The Samsung Galaxy S5 rumor tide is slowly but steadily turning, as fresh sources seem to debunk all the speculation about aluminum build while giving increased credence to built-in fingerprint scanner.
Remember when Galaxy S5’s specs and features were “confirmed” by otherwise credible insiders? It looked like the end of the road for the gossip bonanza, especially as an ETA was soon after tipped by a fairly believable rumormonger.
But it couldn’t have been so simple. Thus, the March deadline became February… again, with a recent Tizen-centric story throwing it up in the air and pushing us back to square one. There’s no way Samsung intends to update the world on Tizen development and debut the GS5 at the same press event, so March it is after all. Or maybe April.
Meanwhile, an investment analyst by the name of Ming-Chi Kuo insists on muddying the waters in the hardware and design departments, suggesting the GS5 is to be built of familiar plastic in the end and pack 32-bit power.
First things first, plastic? No problem, as long as a metal option is coming too. But apparently, it’s not. Kuo claims both the “Standard” and “Prime” versions rock “polycarbonate” exteriors, which is bound to enrage a fair share of Samsung aficionados in love with the “premium” builds of competitors HTC One or iPhone 5s. Drive them to jump ship? Guess only time will tell.
Moving on to what’s allegedly beneath the hood, forget about 64-bit Exynos 6 CPUs. Or Snapdragon 805. The Prime S5 is tipped to run on a 32-bit octa-core Exynos 5430 platform (“true” octa-core, hopefully), whereas the Standard next big thing should go official in Korea with a Qualcomm MSM 8974AC (aka S800) and worldwide with either the 8974, or another Samsung homebrewed 32-bit octa-core chip, the Exynos 5422.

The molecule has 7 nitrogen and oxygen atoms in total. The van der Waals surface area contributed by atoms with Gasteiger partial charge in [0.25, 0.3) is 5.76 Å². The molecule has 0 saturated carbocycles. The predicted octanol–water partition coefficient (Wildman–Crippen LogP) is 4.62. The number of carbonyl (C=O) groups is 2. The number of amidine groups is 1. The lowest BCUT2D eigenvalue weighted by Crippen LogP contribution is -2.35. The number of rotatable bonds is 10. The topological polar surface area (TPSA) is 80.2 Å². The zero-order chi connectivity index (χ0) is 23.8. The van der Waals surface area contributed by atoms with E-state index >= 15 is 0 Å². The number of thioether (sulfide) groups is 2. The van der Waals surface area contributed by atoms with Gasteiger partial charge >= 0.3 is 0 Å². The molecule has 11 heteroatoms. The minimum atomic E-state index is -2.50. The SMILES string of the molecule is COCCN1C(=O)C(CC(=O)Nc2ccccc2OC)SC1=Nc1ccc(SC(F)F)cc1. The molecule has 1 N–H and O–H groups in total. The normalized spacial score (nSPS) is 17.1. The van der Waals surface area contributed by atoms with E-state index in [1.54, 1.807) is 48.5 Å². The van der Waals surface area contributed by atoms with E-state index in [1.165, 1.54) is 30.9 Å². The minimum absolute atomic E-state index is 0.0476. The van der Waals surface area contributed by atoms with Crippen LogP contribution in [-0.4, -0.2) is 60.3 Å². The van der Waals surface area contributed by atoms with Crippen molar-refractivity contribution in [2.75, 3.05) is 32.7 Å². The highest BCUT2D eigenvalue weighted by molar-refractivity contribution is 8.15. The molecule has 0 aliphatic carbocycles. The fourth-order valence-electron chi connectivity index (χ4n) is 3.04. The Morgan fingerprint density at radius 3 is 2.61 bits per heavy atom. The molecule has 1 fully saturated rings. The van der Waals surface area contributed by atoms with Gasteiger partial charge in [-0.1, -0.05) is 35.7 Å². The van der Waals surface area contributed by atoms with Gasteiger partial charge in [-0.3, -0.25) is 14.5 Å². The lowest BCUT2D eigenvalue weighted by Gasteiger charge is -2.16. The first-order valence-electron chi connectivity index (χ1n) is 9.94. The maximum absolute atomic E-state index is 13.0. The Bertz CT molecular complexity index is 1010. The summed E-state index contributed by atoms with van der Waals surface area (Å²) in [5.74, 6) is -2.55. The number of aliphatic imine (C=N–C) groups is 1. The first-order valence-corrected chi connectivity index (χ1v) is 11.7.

Technical mumbo-jumbo aside, it means the S5 will likely only be a tad zippier than the S4. And possibly, behind the iPhone 5s in raw speed.
To make matters worse, the Standard S5 might come with 2 GB RAM in tow. And “modest” Full HD resolution. Good thing the Prime packs 3 GB RAM and a 2,560 x 1,440 pix res (aka Quad HD, QHD, 2K or WQHD) 5.2-inch display. Also, both “siblings” have upgraded 16 MP snappers slapped on their backs and beefy 2,850 mAh batteries inside.
As for fingerprint support, they’re both tipped to carry it, but the question is whether people actually want the gimmick feature. Better yet, would you give it up for an aluminum unibody? How about a 64-bit SoC?